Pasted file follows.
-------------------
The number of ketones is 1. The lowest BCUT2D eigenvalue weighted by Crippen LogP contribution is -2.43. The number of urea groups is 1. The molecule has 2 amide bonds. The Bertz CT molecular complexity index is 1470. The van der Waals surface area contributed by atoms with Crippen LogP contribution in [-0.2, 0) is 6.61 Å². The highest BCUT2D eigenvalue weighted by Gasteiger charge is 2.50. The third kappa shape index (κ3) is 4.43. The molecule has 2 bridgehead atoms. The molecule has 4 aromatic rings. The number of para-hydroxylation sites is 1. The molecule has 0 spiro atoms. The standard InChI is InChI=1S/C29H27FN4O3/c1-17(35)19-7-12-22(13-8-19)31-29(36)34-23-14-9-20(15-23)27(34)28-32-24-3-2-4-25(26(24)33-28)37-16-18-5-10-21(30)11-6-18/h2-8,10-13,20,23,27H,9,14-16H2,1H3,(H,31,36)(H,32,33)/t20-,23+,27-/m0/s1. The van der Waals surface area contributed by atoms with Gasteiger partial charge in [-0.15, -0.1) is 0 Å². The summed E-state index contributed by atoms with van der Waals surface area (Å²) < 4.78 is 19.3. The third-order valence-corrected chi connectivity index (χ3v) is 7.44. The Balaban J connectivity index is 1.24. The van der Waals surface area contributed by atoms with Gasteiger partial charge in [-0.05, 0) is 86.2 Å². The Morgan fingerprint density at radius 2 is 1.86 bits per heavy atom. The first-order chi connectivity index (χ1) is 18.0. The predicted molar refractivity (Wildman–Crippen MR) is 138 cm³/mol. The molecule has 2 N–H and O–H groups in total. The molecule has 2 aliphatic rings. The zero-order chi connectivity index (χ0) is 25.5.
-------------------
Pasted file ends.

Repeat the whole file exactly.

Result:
The number of ketones is 1. The lowest BCUT2D eigenvalue weighted by Crippen LogP contribution is -2.43. The number of urea groups is 1. The molecule has 2 amide bonds. The Bertz CT molecular complexity index is 1470. The van der Waals surface area contributed by atoms with Crippen LogP contribution in [-0.2, 0) is 6.61 Å². The highest BCUT2D eigenvalue weighted by Gasteiger charge is 2.50. The third kappa shape index (κ3) is 4.43. The molecule has 2 bridgehead atoms. The molecule has 4 aromatic rings. The number of para-hydroxylation sites is 1. The molecule has 0 spiro atoms. The standard InChI is InChI=1S/C29H27FN4O3/c1-17(35)19-7-12-22(13-8-19)31-29(36)34-23-14-9-20(15-23)27(34)28-32-24-3-2-4-25(26(24)33-28)37-16-18-5-10-21(30)11-6-18/h2-8,10-13,20,23,27H,9,14-16H2,1H3,(H,31,36)(H,32,33)/t20-,23+,27-/m0/s1. The van der Waals surface area contributed by atoms with Gasteiger partial charge in [-0.15, -0.1) is 0 Å². The summed E-state index contributed by atoms with van der Waals surface area (Å²) < 4.78 is 19.3. The third-order valence-corrected chi connectivity index (χ3v) is 7.44. The Balaban J connectivity index is 1.24. The van der Waals surface area contributed by atoms with Gasteiger partial charge in [-0.05, 0) is 86.2 Å². The Morgan fingerprint density at radius 2 is 1.86 bits per heavy atom. The first-order chi connectivity index (χ1) is 18.0. The predicted molar refractivity (Wildman–Crippen MR) is 138 cm³/mol. The molecule has 2 N–H and O–H groups in total. The molecule has 2 aliphatic rings. The zero-order chi connectivity index (χ0) is 25.5.